Let’s keep catching up with my latest projects now that we have some momentum, shall we?
The first time I heard about DD, it brought to mind the old school penny arcade games I’d play as a kid when my dad would give me some change, but actually it’s anything but old-fashioned. The titular drive is an advanced sort of engine that lets the player warp between two dimensions, expressed as a dual screen that keeps scrolling constantly, no matter in which one of the dimensions you’re fighting your way through. This deceptively simple mechanic leads to a lot of split-second tactics and snap decisions on when and where to warp, and which one of the half-screens you’re better off right now – and perhaps dead the next second.
Which is perhaps a fitting feature for a game that almost wasn’t. There surely is a parallel dimension where Dimension Drive never actually got made.
The fact that it exists, in our universe at least, is down to the resilience of its developers and the faith of its backers. Dimension Drive had a very rocky start on Kickstarter, with some nasty sabotage by Internet trolls, a sad event widely covered by the press. But thanks to the amazingly positive reaction, the project was finally funded and 2Awesome Team could soon leave all that drama behind and concentrate on making the great game it is.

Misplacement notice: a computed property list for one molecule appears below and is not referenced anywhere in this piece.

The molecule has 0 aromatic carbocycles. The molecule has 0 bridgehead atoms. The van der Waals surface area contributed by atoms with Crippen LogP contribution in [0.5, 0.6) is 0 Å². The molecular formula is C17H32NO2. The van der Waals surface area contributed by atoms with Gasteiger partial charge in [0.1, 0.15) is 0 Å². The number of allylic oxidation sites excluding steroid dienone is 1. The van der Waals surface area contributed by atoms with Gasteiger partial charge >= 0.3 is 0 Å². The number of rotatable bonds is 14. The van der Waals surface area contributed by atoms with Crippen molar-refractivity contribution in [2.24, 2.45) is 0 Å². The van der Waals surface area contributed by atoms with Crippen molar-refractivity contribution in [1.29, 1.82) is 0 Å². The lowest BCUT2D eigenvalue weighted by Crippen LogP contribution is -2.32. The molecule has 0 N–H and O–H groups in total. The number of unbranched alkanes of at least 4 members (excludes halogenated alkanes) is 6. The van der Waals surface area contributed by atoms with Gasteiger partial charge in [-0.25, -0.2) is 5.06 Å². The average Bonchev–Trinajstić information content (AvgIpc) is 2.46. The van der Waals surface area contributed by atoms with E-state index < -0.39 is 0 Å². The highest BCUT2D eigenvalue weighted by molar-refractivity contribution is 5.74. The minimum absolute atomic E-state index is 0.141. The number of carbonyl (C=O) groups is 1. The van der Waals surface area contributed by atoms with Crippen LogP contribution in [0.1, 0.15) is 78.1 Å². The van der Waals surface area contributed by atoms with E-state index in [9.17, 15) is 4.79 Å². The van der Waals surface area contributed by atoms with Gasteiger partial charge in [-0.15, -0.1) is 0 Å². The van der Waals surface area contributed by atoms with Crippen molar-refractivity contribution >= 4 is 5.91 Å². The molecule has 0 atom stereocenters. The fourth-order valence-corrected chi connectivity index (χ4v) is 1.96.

And it was a joy to write. As a freelance narrative designer/writer, sometimes I get to exhaustively design the nuts and bolts of a complex story from its very inception, and some other times I have the chance to sit back and indulge in just writing deliciously a propos dialog. With Dimension Drive I got to let my hair down and write some classic, honest-to-God space opera, with unapologetically heroic heroes and evil evildoers, all characters being gloriously larger than life, nay, larger than the galaxy. So good that it even felt like a bit of a guilty pleasure. But gosh, did I love every second of it.
Jackelyne Tywood is our heroine, a woman hellbent on revenge, with friendly AI and best buddy V.E.R.A. in tow, trying to hammer some sense into her friend’s all too human brains. Their banter has been real fun to write. They seriously have potential to star in a comicbook of their own (so what about that, eh guys? ;) ), and I had to constantly remind myself to stay under the character limits. The closer example that comes to mind is a more articulate, all-female C3-PO/R2-D2 comedic routine. Together they’ll shoot their way out of many a bullet hell all around the galaxy, following or being followed by the Ashajul Empire, whose Machivellian leader is after a dark and ancient secret. We get to see the characters in beautiful comic-like scenes in-between levels, and the rest of the time we let The Manticore, our mighty spaceship, do the talking with its laser cannons.
Dimension Drive is on Steam Early Access now and will be available for the Nintendo Switch.